# Is there some flaw in this reasoning?

Problem statement: if $G$ is a group and $a,b\in G$, prove that if $|ab|=k$, then $|ba|=k$.

I'm going to assume one thing: that $|a|$ means $|\langle a \rangle|$, that is, the size of the subgroup generated by $a$.

I argued that the size of each subgroup is less than or equal to the size of the other subgroup, and that therefore, their sizes are equal.

($|ba|\leq |ab|$) Every element $g\in \langle ba \rangle$ has the form $(ba)^n$, where $n\in \mathbb{Z}$. This element can be generated by $n+1$ compositions of $ab$: $(ab)^{n+1}= a(ba)^nb$. This means that every element in $\langle ba\rangle$ can be generated in $\langle ab\rangle$ and that therefore $\langle ab\rangle$ must have at least as many elements as $\langle ba\rangle$.

I used the same reasoning to conclude $|ab|\leq |ba|$.

What is wrong with this reasoning (if at all)?

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You can't write "every element $a\in \left<ba\right>$" since $a$ is already bound. You can write "every element $g\in\left<ba\right>$." – Thomas Andrews Oct 17 '12 at 17:04
Woops, yes, that was a typo. I'm looking for bigger mistakes. – alex Oct 17 '12 at 17:04
It is not true that every element of $\left<ba\right>$ can be "generated in $\left<ab\right>$." The two subgroups are not necessarily the same, they are just the same size. If you want to prove they are the same size, find a $1-1$ and onto map between these two sets. Or just show that if $(ab)^k=1$ then $(ba)^k=1$. Note that you can define $|g|$ to be the least positive $k$ such that $g^k=1$. That's the more traditional definition, although your definition is equivalent. – Thomas Andrews Oct 17 '12 at 17:09
You've only shown that if $g\in\left<ba\right>$ then $g=(ab)^k$ for some $k$ and hence $(ab)^{k+1}=agb$. That doesn't show that $g\in\left<ab\right>$ – Thomas Andrews Oct 17 '12 at 17:13
Even more is true: $ab$ and $ba$ are always conjugate, thus they have the same order. – m. k. Oct 17 '12 at 17:13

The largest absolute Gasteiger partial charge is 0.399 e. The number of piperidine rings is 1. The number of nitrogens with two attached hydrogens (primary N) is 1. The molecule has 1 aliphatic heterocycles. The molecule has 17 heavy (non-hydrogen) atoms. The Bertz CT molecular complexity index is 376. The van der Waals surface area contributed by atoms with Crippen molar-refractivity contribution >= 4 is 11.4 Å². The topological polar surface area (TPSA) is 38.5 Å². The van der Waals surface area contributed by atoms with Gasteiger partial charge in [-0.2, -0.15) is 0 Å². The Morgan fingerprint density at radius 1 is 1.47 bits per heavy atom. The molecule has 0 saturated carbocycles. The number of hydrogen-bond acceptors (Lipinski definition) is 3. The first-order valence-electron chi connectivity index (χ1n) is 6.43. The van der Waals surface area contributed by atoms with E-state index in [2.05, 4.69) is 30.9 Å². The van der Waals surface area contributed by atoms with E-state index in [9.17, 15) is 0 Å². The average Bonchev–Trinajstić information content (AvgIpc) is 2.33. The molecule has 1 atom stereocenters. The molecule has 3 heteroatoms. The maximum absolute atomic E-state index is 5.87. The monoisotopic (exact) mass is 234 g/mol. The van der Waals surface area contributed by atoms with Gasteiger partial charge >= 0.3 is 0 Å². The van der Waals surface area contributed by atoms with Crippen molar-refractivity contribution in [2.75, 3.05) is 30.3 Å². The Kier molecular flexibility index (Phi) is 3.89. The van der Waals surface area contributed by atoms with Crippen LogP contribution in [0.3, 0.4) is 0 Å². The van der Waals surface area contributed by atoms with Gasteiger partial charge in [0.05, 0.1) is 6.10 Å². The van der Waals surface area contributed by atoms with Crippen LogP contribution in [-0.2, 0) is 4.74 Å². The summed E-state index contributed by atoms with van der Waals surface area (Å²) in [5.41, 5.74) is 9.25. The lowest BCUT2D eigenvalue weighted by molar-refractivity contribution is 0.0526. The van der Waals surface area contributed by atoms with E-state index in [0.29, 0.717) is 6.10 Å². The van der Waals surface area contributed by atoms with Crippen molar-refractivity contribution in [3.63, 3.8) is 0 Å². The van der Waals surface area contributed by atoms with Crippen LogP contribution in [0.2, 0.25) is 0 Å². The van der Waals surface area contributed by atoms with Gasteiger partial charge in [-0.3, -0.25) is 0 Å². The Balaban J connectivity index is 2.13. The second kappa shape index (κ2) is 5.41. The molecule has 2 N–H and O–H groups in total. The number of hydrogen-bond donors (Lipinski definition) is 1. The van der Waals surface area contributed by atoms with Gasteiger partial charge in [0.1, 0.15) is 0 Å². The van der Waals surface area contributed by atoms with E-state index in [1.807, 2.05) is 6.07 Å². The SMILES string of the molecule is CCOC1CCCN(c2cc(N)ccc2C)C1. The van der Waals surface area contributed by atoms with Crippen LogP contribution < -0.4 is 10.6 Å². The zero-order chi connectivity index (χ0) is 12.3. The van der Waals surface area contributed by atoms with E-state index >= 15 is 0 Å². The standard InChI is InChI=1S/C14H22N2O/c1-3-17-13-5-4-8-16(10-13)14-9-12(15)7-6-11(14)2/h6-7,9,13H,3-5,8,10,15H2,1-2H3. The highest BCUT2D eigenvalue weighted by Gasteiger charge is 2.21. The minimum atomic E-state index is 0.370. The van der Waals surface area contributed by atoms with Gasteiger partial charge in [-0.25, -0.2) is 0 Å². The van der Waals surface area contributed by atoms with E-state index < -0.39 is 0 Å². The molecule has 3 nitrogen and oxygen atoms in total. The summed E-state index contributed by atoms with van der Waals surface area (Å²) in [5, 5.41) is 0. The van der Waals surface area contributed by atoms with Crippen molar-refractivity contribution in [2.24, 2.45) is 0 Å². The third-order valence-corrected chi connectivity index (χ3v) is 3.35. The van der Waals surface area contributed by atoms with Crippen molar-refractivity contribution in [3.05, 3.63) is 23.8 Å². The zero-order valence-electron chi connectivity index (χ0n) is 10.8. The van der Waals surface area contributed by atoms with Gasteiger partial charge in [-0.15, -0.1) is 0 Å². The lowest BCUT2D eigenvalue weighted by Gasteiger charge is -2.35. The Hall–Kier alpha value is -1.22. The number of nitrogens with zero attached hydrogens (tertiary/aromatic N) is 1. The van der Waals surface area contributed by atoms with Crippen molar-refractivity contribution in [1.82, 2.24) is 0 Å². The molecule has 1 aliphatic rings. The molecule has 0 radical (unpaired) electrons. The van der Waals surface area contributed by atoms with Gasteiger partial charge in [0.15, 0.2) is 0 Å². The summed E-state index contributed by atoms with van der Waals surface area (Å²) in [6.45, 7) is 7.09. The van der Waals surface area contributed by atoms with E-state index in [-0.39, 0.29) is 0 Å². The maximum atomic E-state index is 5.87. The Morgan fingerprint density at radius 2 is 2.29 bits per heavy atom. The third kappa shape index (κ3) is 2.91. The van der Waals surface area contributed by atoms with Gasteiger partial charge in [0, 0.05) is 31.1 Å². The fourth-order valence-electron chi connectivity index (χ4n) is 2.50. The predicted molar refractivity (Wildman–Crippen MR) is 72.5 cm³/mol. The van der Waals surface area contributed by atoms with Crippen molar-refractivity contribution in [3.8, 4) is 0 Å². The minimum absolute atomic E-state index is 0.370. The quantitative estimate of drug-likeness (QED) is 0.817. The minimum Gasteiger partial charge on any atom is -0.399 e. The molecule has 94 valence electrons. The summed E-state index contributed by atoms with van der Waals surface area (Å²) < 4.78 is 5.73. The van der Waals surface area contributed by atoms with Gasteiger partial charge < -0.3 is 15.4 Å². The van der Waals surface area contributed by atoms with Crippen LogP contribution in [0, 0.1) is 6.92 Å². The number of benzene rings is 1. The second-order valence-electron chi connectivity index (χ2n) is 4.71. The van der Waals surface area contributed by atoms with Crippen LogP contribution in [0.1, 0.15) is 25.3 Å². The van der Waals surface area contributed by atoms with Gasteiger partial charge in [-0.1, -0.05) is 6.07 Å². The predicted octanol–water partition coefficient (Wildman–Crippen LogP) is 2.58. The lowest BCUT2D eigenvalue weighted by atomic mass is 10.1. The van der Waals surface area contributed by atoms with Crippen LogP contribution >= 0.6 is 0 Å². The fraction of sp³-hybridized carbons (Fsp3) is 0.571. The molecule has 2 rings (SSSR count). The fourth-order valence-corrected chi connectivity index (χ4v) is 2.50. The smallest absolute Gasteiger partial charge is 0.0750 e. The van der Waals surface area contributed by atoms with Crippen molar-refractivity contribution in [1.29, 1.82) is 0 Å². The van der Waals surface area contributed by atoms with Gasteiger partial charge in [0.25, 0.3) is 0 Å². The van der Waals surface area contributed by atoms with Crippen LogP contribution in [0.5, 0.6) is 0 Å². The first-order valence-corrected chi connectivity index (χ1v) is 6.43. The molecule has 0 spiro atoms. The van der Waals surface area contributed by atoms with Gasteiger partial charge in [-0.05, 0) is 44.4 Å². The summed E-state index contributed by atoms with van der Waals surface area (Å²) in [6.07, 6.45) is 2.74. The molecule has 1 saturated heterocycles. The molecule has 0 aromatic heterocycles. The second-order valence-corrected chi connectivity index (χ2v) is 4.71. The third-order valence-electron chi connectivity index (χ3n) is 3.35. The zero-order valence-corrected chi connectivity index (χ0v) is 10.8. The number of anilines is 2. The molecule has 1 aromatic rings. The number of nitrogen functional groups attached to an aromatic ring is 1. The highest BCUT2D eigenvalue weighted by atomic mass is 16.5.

Another way, perhaps shorter. First, prove the easy

Lemma: For any elements $\,x\,,\,g\,$ in a group $\,G\,$ , we have that $\,|x|=|x^g|=|g^{-1}xg|\,$

Well, we're then done since $\,ba=(ab)^a\,$

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 What to do you mean by $x^g$ ? – Belgi Oct 17 '12 at 18:32 That's standard notation in group theory, @Belgi, and it is defined in my answer: the conjugation of $\,x\,$ by $\,g\,$ . – DonAntonio Oct 17 '12 at 18:35 Oh, I have never seen it before. thanks for explaining. – Belgi Oct 17 '12 at 18:37

As Thomas says, it is false that the elements in $\langle ab \rangle$ are necessarily in $\langle ba \rangle$, but your argument can be recovered :

Consider the function $f : \langle ab \rangle \to \langle ba \rangle$ defined by $f(g) = bga$. It is well-defined because any element $g \in \langle ab \rangle$ can be written $(ab)^k$, and then we see that $b(ab)^ka = (ab)^{k+1}$ is in $\langle ba \rangle$, as you noted. Since we're in a group, $f$ is injective : if $f(g) = f(h)$, you can cancel $a$ and $b$ to obtain $g=h$. This shows that $| \langle ab \rangle| \ge |\langle ba \rangle|$.

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As I said in comments, it is not true that every element in $\left<ba\right>$ is in $\left<ab\right>$.

Let $S = \left<ab\right>$ and $T=\left<ba\right>$. Then to prove that $|ab|=|ba|$ you need to find a $1-1$ and onto function between these two sets.

What you have shown is that if $g\in T$, then $agb\in S$.

So let's define that function $f:T\rightarrow S$ by $f(g)=agb$.

Then $f$ is $1-1$, because if $ag_1b = ag_2b$ you can show $g_1=g_2$ by multiplying by $a^{-1}$ on the left and $b^{-1}$ on the right.

Is $f$ onto? You can show that if $h\in S$, then $h=(ab)^k$ for some $k$ and hence that $h=a(ba)^{k-1}b = agb$ where $g=(ba)^{k-1}\in T$, so $h=f(g)$ for some $g\in T$, and $f$ is onto.

So $f$ is $1-1$ and onto, and hence $S$ and $T$ have the same size, so $|ab|=|ba|$

This theorem is usually proved in other ways, using the alternate definition I gave above for $|g|$ (the smallest positive $k$ such that $g^k=1$.) I wanted to present a proof that followed your argument, roughly.

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